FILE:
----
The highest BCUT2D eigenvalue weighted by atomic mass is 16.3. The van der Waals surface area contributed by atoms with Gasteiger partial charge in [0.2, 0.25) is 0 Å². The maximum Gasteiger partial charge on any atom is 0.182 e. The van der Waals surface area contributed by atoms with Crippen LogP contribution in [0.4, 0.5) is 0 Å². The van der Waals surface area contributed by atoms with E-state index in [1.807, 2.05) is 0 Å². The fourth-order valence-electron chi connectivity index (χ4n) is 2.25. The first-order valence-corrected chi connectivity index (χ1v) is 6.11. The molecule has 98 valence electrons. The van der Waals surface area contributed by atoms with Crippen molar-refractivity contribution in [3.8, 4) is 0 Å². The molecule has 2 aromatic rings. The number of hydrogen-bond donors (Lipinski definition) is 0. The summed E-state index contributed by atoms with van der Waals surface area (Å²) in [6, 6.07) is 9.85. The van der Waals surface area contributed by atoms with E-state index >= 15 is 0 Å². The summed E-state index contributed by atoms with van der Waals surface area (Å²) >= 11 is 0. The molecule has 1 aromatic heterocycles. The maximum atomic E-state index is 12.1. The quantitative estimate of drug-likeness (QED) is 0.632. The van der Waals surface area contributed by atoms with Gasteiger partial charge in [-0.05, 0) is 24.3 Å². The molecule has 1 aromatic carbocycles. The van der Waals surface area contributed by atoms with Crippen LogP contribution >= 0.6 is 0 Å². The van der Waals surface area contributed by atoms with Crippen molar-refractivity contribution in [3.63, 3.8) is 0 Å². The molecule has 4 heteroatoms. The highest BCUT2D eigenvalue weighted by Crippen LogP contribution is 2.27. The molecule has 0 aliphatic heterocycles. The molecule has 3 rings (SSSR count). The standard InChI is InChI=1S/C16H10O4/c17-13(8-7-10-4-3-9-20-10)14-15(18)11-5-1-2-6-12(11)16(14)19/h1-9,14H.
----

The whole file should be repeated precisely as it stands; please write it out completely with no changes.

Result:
The highest BCUT2D eigenvalue weighted by atomic mass is 16.3. The van der Waals surface area contributed by atoms with Gasteiger partial charge in [0.2, 0.25) is 0 Å². The maximum Gasteiger partial charge on any atom is 0.182 e. The van der Waals surface area contributed by atoms with Crippen LogP contribution in [0.4, 0.5) is 0 Å². The van der Waals surface area contributed by atoms with E-state index in [1.807, 2.05) is 0 Å². The fourth-order valence-electron chi connectivity index (χ4n) is 2.25. The first-order valence-corrected chi connectivity index (χ1v) is 6.11. The molecule has 98 valence electrons. The van der Waals surface area contributed by atoms with Crippen molar-refractivity contribution in [3.8, 4) is 0 Å². The molecule has 2 aromatic rings. The number of hydrogen-bond donors (Lipinski definition) is 0. The summed E-state index contributed by atoms with van der Waals surface area (Å²) in [6, 6.07) is 9.85. The van der Waals surface area contributed by atoms with E-state index >= 15 is 0 Å². The summed E-state index contributed by atoms with van der Waals surface area (Å²) >= 11 is 0. The molecule has 1 aromatic heterocycles. The maximum atomic E-state index is 12.1. The quantitative estimate of drug-likeness (QED) is 0.632. The van der Waals surface area contributed by atoms with Gasteiger partial charge in [-0.05, 0) is 24.3 Å². The molecule has 1 aromatic carbocycles. The van der Waals surface area contributed by atoms with Crippen LogP contribution >= 0.6 is 0 Å². The van der Waals surface area contributed by atoms with Crippen molar-refractivity contribution in [3.63, 3.8) is 0 Å². The molecule has 4 heteroatoms. The highest BCUT2D eigenvalue weighted by Crippen LogP contribution is 2.27. The molecule has 0 aliphatic heterocycles. The molecule has 3 rings (SSSR count). The standard InChI is InChI=1S/C16H10O4/c17-13(8-7-10-4-3-9-20-10)14-15(18)11-5-1-2-6-12(11)16(14)19/h1-9,14H.